As Fashion Week picks up in Paris, we head south for some counterprogramming: a giant village feast. You know, that other thing that the French do so well.
SAVERDUN, France – Last summer, I spent three weeks in a rented house away from it all in the tiny little town of , a speck on the map about an hour's drive from Toulouse in southwestern France.
Nestled among the rising and falling hills spangled with sunflowers, it is the perfect one-street French town, the kind that makes you wonder if anyone still lives there. We made it home base and drove to Carcassonne and Castelnaudary for cassoulet. Into Toulouse for shopping at Sandro and Petit Bateau. Into medieval villages to buy vintage posters and eat accompanied by accordions. And along rambling rivers that petered down from the Pyrenees in little two-person canoes.
I have never seen anyplace so beautiful or so different from the rest of France as I knew and loved it.
Towards the end of our stay, we started to see banners go up in town promoting La Grande Moungetado. Beans and sausages danced across the banners. As a food writer, my interest was piqued. I had already been converted to the wonder that is cassoulet, eating it four out of five nights, despite the July heat. I couldn't help but wonder if moungetado was cassoulet's cooler, hipper, unspoiled cousin.
I asked a local what moungetado was. "You know," he replied in his accented French, "beans and sausages!" Bien sûr. How could I be so stupid? So I figured that indeed it was cassoulet's cooler, hipper, unspoiled cousin and convinced my mom, stepfather, and fiancé that we had to spend our last night in Saverdun experiencing it.
"We'll go for a little while," I insisted. "If it's awful, I'll take you all out for cassoulet."
It was settled.
The following night we followed signs to the chateau. It was somewhat confusing, as Saverdun's chateau burned down more than four centuries ago, yet the hill where it stood is still called "the chateau." Eventually we arrived at the top of a grassy hill overlooking sunflower-spectacular hills.
In case you haven't guessed, the Grand Moungetado is not cassoulet's cousin. It is a feast held every summer in Saverdun on the site of the old chateau. The entire town attends. Indeed, the entire town was lined up waiting patiently to get into the most charming and enormous of carnival tents. The beans and sausages were dancing on the banners because it is a cassoulet feast, and it was a feast that was sold out.
My mother is a classic haggler, and, while my step-father and fiancé hid in the car, she (with me chirping excitedly) wrangled four tickets for 13 euros apiece. When some nice people learned that we were not from the Saverdun region, the town insisted that we enter as guests. It was a kind of medieval chivalry that I had never before witnessed, but that I was to experience over and over again that night.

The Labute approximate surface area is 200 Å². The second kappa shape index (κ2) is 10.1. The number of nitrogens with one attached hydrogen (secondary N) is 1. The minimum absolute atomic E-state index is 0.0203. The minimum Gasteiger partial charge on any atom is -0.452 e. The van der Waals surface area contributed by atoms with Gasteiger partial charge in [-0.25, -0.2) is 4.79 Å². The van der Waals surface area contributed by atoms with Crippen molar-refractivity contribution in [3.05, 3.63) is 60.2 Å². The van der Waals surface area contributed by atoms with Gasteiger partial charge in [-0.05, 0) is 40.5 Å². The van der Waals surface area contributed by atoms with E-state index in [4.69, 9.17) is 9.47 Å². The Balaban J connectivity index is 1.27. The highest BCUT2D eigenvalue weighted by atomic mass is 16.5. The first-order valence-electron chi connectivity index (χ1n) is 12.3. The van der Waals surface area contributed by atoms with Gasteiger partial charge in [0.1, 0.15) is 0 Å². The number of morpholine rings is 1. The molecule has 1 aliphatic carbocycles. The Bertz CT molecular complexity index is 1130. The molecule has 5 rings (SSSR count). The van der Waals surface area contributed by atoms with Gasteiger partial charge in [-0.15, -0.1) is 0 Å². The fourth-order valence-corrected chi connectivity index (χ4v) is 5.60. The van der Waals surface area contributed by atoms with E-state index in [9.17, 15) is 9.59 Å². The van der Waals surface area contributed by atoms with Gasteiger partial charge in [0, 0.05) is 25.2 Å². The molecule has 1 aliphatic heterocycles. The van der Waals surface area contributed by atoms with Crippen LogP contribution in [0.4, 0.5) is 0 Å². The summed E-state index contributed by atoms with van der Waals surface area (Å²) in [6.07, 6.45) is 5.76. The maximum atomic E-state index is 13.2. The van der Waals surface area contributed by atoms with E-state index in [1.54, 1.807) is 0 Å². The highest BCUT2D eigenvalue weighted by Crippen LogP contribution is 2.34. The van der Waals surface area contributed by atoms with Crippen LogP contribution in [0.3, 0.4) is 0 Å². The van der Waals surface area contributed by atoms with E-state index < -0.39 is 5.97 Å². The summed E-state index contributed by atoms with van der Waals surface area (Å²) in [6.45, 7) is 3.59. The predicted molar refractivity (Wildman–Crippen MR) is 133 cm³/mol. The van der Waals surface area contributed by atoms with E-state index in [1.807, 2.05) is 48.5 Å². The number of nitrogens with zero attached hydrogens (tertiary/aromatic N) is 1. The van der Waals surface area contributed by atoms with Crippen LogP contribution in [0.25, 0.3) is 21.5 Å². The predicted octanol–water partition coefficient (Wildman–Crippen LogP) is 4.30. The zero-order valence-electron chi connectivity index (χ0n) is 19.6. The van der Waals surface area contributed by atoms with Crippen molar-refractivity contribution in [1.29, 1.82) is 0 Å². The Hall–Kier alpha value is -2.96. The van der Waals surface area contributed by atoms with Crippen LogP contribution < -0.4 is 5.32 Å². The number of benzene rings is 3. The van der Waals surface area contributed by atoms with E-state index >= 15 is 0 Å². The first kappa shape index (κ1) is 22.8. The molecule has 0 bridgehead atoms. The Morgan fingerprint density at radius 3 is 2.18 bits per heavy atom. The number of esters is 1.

We were seated at long, long tables inside the tent. The locals had brought their forks and knives with them, but the president of the festival bestowed special sets on us, his guests. For thirteen euros, we were served pate, melons and hams, and cheeses. Aperitifs were served in little plastic cups. Then cassoulet.
First the beans and sausages were served in big bowls along the center of the banquet tables. We shared with our neighbors, who laughed, and couldn't believe we'd come from far and wide to be ... here. We were seated next to two old salts from the Algerian War. One cut his meat with a Laguiole pocketknife; the other laughed like a bomb explosion. He was missing a few teeth.
Then came a second round of beans and sausage, followed by two rounds of duck confit served separately from the cassoulet in which it had been stewed. The baguettes were neverending. The wine was served in recycled plastic water bottles that were continually replenished. The laughter was deafening; the conversation a din.
I grew up in New York City. I could never imagine fitting all my neighbors into one tent. Yet here was a whole town under one canopy. Everyone knew everyone well enough that when the president of the feast (it's quite the local position) stood to make his toast, it ended in a nearly-naked conga line followed around the tent by a five-piece brass band that serenaded each young lady in turn. (Ah, the French.)
The feast was rounded out by more salad, more cheese, fruit, dessert, and dessert wine. When I asked where the bathroom was, one of my neighbors pointed to a giant uplit cross that marked the resting place of the defunct chateau and told me to find an unlit tree nearby. Between the medieval recipes, the tent, the chivalry, and the simplicity of it all, I felt as though I had fallen ten centuries back in time.
The experience was way better than anything I could ever write about it. In fact, we're modeling our wedding on the Moungetado. Because although I have eaten in many much fancier and more refined places, I have never had a better meal. Nor a better night.
FOR YOUR BEDSIDE TABLE
- The book I was reading is all about medieval feasting.
- Old paintings and stories. Relive the banquets!
- An ode to French food, wine, and landscapes.